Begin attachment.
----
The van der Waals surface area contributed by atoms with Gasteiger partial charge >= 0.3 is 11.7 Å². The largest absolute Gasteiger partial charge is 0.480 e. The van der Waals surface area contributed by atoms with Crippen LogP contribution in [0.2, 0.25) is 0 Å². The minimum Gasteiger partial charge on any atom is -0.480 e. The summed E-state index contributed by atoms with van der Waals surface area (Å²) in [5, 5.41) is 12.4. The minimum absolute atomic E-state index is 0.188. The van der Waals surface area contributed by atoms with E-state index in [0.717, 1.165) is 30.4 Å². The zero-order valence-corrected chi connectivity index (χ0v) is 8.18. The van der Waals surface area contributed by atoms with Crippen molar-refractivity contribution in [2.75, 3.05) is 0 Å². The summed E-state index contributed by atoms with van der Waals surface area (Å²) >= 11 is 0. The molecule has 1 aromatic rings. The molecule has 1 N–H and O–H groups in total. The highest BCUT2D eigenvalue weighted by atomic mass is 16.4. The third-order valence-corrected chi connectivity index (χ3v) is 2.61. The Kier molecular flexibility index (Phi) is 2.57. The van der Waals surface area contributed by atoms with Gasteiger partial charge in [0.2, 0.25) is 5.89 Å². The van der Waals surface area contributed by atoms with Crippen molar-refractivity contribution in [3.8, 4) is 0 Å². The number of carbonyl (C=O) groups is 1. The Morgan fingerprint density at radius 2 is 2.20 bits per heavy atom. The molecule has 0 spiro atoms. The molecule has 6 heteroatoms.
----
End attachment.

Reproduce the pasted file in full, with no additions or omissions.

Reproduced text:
The van der Waals surface area contributed by atoms with Gasteiger partial charge >= 0.3 is 11.7 Å². The largest absolute Gasteiger partial charge is 0.480 e. The van der Waals surface area contributed by atoms with Crippen LogP contribution in [0.2, 0.25) is 0 Å². The minimum Gasteiger partial charge on any atom is -0.480 e. The summed E-state index contributed by atoms with van der Waals surface area (Å²) in [5, 5.41) is 12.4. The minimum absolute atomic E-state index is 0.188. The van der Waals surface area contributed by atoms with E-state index in [0.717, 1.165) is 30.4 Å². The zero-order valence-corrected chi connectivity index (χ0v) is 8.18. The van der Waals surface area contributed by atoms with Crippen molar-refractivity contribution in [2.75, 3.05) is 0 Å². The summed E-state index contributed by atoms with van der Waals surface area (Å²) >= 11 is 0. The molecule has 1 aromatic rings. The molecule has 1 N–H and O–H groups in total. The highest BCUT2D eigenvalue weighted by atomic mass is 16.4. The third-order valence-corrected chi connectivity index (χ3v) is 2.61. The Kier molecular flexibility index (Phi) is 2.57. The van der Waals surface area contributed by atoms with Gasteiger partial charge in [0.2, 0.25) is 5.89 Å². The van der Waals surface area contributed by atoms with Crippen molar-refractivity contribution in [3.8, 4) is 0 Å². The number of carbonyl (C=O) groups is 1. The Morgan fingerprint density at radius 2 is 2.20 bits per heavy atom. The molecule has 0 spiro atoms. The molecule has 6 heteroatoms.